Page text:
From the moment I stepped foot on campus, I was faced with a barrage of questions from individuals trying to define me solely by my Jewishness. Some saw me as an ambassador for all things Jewish, expecting me to effortlessly recite prayers and traditions. They labeled me as “too Jewish,” as if my identity could be measured on a scale of authenticity. On the other hand, there were those who dismissed my Jewishness altogether, viewing it as a relic of the past or a cultural quirk making me part of an out-group. It didn’t take me long to feel “not Jewish enough,” as if I failed to meet some predetermined criteria.
My parents were raised in the Soviet Union, unable to openly practice or observe their Judaism. As a result, I was not raised in a household that equipped me to navigate the complexities of my Jewish identity. My lack of awareness was not a result of being inattentive, but rather stemmed from the fact that we never discussed how to navigate the ‘outside’ world. After leaving my parents’ home, I found myself ill-prepared to understand how Judaism fit into my life. I lacked the guidance and knowledge to fully comprehend and embrace my heritage, leaving me to forge my own connection to these roots. While in college, I have embarked on a personal exploration, delving into books, engaging in conversations with peers, and immersing myself in Jewish culture through campus events. I yearned to bridge the gap between the heritage denied to my parents and the desire to reclaim it in my own life.
This struggle to find my place in the Jewish community has been a constant source of anxiety and frustration for me. I’ve spent countless hours reading about Jewish history, culture, and religion, trying to educate myself and fill the gaps in my knowledge. But no matter how much I learn, I still feel like an outsider—like I’m on the periphery, looking in. Being Jewish on campus can feel overwhelming, with constant expectations pulling me in different directions. It’s like walking a tightrope, trying to honor my heritage while also fitting into secular societal norms.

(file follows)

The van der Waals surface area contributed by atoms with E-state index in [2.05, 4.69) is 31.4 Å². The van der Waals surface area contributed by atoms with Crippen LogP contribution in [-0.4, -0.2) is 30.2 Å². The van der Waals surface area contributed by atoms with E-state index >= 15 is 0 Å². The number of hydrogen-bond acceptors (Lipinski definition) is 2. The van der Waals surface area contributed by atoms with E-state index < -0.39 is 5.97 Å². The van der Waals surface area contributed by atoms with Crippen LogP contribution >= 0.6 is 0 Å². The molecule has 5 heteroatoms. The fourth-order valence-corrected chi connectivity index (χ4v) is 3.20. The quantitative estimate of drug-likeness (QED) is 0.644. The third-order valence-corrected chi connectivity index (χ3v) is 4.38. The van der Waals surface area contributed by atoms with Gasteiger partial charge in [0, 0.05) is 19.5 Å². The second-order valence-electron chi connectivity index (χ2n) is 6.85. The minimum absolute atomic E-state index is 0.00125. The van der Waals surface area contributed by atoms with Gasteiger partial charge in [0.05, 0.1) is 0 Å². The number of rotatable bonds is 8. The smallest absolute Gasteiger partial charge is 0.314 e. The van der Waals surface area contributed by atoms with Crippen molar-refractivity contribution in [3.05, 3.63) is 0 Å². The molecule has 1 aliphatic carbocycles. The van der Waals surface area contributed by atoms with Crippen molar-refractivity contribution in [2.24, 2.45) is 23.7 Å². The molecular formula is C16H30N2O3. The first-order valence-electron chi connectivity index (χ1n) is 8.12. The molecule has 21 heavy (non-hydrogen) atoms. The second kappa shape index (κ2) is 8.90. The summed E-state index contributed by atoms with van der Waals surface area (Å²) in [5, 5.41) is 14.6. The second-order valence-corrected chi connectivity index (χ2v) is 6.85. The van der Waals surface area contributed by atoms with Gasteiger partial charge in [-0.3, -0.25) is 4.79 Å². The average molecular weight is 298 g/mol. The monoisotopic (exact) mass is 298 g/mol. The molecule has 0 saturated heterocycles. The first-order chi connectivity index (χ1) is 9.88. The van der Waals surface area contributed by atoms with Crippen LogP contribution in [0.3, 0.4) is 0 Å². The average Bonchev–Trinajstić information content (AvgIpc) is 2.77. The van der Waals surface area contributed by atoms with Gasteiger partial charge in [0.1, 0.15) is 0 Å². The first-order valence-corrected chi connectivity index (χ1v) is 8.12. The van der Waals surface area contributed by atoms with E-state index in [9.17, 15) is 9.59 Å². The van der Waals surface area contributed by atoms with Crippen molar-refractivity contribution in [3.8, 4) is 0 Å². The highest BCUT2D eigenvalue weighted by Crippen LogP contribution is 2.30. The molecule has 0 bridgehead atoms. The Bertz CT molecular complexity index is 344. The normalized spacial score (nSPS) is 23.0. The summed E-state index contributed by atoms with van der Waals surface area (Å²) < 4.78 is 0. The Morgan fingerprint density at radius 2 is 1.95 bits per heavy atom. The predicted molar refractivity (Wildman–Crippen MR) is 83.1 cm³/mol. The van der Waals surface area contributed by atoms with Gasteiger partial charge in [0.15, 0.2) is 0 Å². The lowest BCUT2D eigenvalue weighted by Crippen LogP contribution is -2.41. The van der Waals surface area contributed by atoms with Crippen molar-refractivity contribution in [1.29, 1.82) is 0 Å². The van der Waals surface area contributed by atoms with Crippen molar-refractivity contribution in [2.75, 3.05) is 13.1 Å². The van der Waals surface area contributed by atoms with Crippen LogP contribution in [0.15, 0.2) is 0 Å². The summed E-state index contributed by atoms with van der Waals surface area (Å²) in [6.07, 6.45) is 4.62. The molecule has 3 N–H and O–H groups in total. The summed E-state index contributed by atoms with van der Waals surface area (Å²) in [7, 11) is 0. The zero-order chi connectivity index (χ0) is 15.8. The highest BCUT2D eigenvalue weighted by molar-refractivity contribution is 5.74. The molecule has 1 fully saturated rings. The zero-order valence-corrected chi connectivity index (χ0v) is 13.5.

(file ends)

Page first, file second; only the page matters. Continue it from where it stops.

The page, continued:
My Jewishness has been scrutinized, as if it can be measured by external standards. I’ve felt the weight of an invisible checklist I must complete to validate my Jewish identity. This has left me feeling inadequate and disconnected from my roots. I’ve battled with impostor syndrome, questioning whether I truly belong to the rich tapestry of Jewish history and culture. These doubts have chipped away at my self-confidence, and I’ve found myself searching for authenticity amid the cacophony of societal expectations. However, despite the turmoil, I’ve realized that I cannot allow others to define my identity. It is a constantly-evolving tapestry woven from my own experiences, beliefs, and connections.
At times, it’s been tempting to give up on my Jewish identity altogether. It’s hard to feel like you belong in a community when you don’t seem to fit in. But I think about my parents and their experiences—how they were denied the opportunity to practice their religion and how they fought to keep their Jewish identity alive. It’s because of their sacrifices that I have the opportunity to celebrate and explore my Judaism. I owe it to them to continue on this journey, even when it’s difficult. So I keep going. I keep reading, learning, and exploring. I attend events and services, even when it feels uncomfortable.
The emotional journey of being “too Jewish” and “not Jewish enough” has tested my resilience, but it has also shaped me into a stronger, more compassionate individual. My time on campus has forced me to confront and reclaim my Jewishness, molding me into a person unafraid to be authentic. I have come to realize that the essence of being Jewish lies not in adhering to predefined expectations but in the meaningful connections we forge with our heritage and community. My college years have taught me that being “too Jewish” or “not Jewish enough” are societal constructs that limit the beauty and complexity of Jewish identity.
With Stories Yet To Be Told,